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Dr Bernice Plant
Research Fellow

Bernice completed her PhD in psychology at Macquarie University and her undergraduate studies at The University of Auckland, New Zealand. In her PhD thesis, Bernice looked at the effects of anti-speeding messages on young drivers, using a driving simulator.

During her candidature, she conducted offsite research at the Behavioural Sciences Institute of Radboud University in The Netherlands and was the editor of Hidden Persuasion: 33 Psychological Techniques used in Advertising.

Prior to joining BehaviourWorks, Bernice worked as an Assistant Lecturer within the School of Psychological Sciences at Monash University, where she supervised graduate research projects in behaviour change and in creativity and innovation.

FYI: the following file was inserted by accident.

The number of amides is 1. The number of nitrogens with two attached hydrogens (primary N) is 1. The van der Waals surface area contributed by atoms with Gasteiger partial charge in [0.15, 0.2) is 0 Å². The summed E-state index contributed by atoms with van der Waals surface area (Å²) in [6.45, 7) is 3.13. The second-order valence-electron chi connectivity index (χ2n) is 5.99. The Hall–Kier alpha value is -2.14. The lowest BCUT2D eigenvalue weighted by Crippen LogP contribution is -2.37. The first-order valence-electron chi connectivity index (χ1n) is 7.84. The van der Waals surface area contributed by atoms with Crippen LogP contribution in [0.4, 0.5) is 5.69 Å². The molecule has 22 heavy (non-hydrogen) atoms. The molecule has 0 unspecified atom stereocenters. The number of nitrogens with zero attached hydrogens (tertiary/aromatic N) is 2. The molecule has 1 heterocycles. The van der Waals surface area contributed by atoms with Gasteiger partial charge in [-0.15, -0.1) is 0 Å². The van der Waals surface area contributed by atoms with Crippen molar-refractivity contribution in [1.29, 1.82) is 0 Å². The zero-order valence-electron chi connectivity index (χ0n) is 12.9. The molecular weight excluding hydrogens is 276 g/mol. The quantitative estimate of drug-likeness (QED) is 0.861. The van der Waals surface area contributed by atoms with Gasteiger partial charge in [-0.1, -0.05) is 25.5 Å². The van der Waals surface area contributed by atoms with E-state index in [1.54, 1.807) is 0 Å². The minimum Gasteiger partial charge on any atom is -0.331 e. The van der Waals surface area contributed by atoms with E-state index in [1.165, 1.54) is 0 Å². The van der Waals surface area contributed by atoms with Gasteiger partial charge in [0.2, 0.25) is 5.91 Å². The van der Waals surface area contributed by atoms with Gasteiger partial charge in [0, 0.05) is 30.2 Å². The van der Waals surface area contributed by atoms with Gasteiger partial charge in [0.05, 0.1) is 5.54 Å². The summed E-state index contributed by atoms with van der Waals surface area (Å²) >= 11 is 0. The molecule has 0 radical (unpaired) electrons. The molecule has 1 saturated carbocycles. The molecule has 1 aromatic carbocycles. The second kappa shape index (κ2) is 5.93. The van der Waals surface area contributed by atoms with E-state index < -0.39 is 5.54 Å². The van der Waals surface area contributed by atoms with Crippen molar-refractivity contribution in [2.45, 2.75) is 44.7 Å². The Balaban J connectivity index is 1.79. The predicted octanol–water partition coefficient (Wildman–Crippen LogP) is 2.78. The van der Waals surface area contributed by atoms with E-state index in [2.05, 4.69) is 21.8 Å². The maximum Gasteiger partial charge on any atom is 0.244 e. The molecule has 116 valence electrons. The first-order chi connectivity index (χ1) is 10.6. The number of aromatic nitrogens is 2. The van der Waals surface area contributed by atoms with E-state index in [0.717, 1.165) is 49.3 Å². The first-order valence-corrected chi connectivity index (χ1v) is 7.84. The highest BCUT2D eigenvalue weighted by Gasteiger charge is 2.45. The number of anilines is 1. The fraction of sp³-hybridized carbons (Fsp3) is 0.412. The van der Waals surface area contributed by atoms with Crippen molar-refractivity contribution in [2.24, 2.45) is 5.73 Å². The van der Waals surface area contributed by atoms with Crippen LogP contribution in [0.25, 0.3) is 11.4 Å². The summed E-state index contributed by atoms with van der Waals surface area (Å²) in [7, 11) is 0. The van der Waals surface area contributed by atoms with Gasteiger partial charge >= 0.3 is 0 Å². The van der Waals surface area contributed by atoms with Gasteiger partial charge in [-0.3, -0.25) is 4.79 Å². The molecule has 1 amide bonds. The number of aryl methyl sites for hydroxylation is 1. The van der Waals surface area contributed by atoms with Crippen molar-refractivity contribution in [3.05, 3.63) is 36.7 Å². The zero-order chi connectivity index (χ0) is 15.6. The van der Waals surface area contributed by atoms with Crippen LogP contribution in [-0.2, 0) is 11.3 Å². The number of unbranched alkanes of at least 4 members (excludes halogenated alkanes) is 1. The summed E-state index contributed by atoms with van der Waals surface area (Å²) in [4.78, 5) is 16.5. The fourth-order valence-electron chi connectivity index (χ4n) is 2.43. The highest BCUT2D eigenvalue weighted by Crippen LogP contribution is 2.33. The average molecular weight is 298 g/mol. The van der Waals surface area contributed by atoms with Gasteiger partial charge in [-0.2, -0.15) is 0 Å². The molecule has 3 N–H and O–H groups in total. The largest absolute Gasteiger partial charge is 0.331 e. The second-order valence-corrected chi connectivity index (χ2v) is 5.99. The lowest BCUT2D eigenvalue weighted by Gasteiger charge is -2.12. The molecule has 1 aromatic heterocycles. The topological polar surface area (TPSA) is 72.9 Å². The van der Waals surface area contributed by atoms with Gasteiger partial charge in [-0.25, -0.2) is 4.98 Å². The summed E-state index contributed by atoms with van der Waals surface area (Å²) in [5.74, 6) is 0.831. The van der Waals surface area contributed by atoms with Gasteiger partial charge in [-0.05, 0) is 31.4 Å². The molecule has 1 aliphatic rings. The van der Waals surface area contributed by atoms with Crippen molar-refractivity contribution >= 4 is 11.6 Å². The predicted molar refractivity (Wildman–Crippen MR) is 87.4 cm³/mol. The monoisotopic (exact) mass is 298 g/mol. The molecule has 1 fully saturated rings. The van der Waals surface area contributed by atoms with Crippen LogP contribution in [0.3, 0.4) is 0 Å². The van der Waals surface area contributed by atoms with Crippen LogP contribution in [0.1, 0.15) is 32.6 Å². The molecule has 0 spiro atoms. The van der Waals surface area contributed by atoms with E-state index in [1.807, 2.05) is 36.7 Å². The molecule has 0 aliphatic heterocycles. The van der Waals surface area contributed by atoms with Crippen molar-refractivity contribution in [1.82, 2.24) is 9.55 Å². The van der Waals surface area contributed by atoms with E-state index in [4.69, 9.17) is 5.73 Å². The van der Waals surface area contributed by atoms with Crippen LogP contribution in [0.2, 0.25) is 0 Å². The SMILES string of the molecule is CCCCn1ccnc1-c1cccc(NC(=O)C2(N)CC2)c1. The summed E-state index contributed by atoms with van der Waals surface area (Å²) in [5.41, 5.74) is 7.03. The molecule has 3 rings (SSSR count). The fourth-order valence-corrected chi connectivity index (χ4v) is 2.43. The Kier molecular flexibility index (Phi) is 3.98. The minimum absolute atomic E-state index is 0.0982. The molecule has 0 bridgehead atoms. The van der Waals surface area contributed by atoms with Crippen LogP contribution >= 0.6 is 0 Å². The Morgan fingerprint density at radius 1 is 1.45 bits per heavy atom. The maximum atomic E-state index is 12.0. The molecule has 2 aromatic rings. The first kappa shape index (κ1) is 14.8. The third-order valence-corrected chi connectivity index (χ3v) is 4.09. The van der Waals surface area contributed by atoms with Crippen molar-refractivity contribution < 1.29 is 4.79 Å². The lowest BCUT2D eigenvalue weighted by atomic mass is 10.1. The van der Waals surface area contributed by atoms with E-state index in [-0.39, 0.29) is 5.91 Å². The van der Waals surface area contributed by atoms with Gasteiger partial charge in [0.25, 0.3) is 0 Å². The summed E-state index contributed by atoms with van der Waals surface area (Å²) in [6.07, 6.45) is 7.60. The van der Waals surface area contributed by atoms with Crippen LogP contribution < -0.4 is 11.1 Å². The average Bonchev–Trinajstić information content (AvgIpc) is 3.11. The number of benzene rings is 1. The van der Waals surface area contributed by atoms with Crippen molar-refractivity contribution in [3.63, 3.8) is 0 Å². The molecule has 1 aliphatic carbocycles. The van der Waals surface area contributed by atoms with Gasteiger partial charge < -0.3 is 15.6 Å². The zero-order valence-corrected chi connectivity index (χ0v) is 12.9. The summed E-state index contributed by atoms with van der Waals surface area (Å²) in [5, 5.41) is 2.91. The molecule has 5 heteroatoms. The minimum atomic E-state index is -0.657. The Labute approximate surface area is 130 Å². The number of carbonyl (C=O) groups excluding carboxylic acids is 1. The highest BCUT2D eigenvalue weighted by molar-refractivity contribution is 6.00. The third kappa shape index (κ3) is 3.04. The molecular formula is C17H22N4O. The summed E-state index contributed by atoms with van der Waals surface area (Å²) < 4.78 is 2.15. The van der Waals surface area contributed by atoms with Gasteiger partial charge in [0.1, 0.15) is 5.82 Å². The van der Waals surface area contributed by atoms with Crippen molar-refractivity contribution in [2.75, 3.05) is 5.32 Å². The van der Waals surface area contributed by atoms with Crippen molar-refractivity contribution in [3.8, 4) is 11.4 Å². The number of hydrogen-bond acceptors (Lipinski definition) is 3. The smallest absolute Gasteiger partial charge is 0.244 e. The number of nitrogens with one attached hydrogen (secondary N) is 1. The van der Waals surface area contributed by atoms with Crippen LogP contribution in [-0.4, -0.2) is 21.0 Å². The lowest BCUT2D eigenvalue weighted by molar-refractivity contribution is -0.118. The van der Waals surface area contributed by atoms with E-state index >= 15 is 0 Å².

Her students’ projects examined various influence techniques (e.g., acknowledging resistance, anthropomorphism, humour, implementation intentions and self-persuasion) and applied these to various health and environmental behaviours.

Bernice has taught undergraduate and graduate psychology courses at various institutions and has provided guest lectures on health persuasion, goal setting, resistance to change and road safety intervention approaches.

She also has experience in developing, delivering and evaluating a burnout intervention grounded in behaviour-change techniques, as well as experience with conducting systematic reviews and randomised control trials.

When she’s not busy finding solutions to real-world problems, Bernice is co-authoring a book about love and relationships.